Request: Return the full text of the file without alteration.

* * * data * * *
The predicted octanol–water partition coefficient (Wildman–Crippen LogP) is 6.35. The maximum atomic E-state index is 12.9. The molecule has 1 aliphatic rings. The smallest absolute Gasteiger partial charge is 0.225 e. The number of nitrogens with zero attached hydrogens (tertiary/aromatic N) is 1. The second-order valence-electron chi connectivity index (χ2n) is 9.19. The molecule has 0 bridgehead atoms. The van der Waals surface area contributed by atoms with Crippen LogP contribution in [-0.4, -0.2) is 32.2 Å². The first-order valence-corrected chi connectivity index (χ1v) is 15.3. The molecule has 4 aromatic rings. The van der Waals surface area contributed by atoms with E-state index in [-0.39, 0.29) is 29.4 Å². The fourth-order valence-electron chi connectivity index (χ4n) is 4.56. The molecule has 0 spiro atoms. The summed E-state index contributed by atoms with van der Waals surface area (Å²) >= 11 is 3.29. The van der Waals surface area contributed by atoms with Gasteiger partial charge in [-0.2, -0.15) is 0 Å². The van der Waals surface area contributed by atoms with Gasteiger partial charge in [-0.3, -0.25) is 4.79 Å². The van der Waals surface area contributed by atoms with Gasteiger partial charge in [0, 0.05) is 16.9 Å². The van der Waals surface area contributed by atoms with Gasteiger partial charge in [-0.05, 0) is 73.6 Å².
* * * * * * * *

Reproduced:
The predicted octanol–water partition coefficient (Wildman–Crippen LogP) is 6.35. The maximum atomic E-state index is 12.9. The molecule has 1 aliphatic rings. The smallest absolute Gasteiger partial charge is 0.225 e. The number of nitrogens with zero attached hydrogens (tertiary/aromatic N) is 1. The second-order valence-electron chi connectivity index (χ2n) is 9.19. The molecule has 0 bridgehead atoms. The van der Waals surface area contributed by atoms with Crippen LogP contribution in [-0.4, -0.2) is 32.2 Å². The first-order valence-corrected chi connectivity index (χ1v) is 15.3. The molecule has 4 aromatic rings. The van der Waals surface area contributed by atoms with E-state index in [-0.39, 0.29) is 29.4 Å². The fourth-order valence-electron chi connectivity index (χ4n) is 4.56. The molecule has 0 spiro atoms. The summed E-state index contributed by atoms with van der Waals surface area (Å²) >= 11 is 3.29. The van der Waals surface area contributed by atoms with Gasteiger partial charge in [-0.2, -0.15) is 0 Å². The van der Waals surface area contributed by atoms with Gasteiger partial charge in [-0.3, -0.25) is 4.79 Å². The van der Waals surface area contributed by atoms with Gasteiger partial charge in [0, 0.05) is 16.9 Å². The van der Waals surface area contributed by atoms with Gasteiger partial charge in [-0.05, 0) is 73.6 Å².